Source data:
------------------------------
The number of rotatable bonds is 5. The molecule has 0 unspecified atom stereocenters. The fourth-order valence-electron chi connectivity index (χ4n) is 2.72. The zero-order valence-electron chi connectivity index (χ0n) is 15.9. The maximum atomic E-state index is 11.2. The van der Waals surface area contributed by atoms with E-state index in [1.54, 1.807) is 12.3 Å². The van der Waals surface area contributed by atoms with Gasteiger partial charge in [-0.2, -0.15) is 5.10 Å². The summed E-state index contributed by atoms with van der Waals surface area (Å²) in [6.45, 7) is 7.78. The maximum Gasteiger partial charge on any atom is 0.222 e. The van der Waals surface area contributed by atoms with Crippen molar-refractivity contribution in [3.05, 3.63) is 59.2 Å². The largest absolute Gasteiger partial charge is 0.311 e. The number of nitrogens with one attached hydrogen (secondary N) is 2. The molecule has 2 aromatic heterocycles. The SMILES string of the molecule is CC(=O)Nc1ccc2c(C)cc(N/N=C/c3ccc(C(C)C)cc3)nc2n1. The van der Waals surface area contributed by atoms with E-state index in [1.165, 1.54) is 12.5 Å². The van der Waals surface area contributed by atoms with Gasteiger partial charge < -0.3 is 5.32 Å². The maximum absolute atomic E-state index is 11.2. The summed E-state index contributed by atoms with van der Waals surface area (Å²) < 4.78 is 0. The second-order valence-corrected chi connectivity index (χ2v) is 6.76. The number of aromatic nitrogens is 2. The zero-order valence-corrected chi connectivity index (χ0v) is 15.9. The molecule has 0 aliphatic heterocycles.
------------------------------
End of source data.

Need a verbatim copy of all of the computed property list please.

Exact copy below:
The number of rotatable bonds is 5. The molecule has 0 unspecified atom stereocenters. The fourth-order valence-electron chi connectivity index (χ4n) is 2.72. The zero-order valence-electron chi connectivity index (χ0n) is 15.9. The maximum atomic E-state index is 11.2. The van der Waals surface area contributed by atoms with E-state index in [1.54, 1.807) is 12.3 Å². The van der Waals surface area contributed by atoms with Gasteiger partial charge in [-0.2, -0.15) is 5.10 Å². The summed E-state index contributed by atoms with van der Waals surface area (Å²) in [6.45, 7) is 7.78. The maximum Gasteiger partial charge on any atom is 0.222 e. The van der Waals surface area contributed by atoms with Crippen molar-refractivity contribution in [3.05, 3.63) is 59.2 Å². The largest absolute Gasteiger partial charge is 0.311 e. The number of nitrogens with one attached hydrogen (secondary N) is 2. The molecule has 2 aromatic heterocycles. The SMILES string of the molecule is CC(=O)Nc1ccc2c(C)cc(N/N=C/c3ccc(C(C)C)cc3)nc2n1. The van der Waals surface area contributed by atoms with E-state index in [1.165, 1.54) is 12.5 Å². The van der Waals surface area contributed by atoms with Gasteiger partial charge < -0.3 is 5.32 Å². The maximum absolute atomic E-state index is 11.2. The summed E-state index contributed by atoms with van der Waals surface area (Å²) < 4.78 is 0. The second-order valence-corrected chi connectivity index (χ2v) is 6.76. The number of aromatic nitrogens is 2. The zero-order valence-corrected chi connectivity index (χ0v) is 15.9. The molecule has 0 aliphatic heterocycles.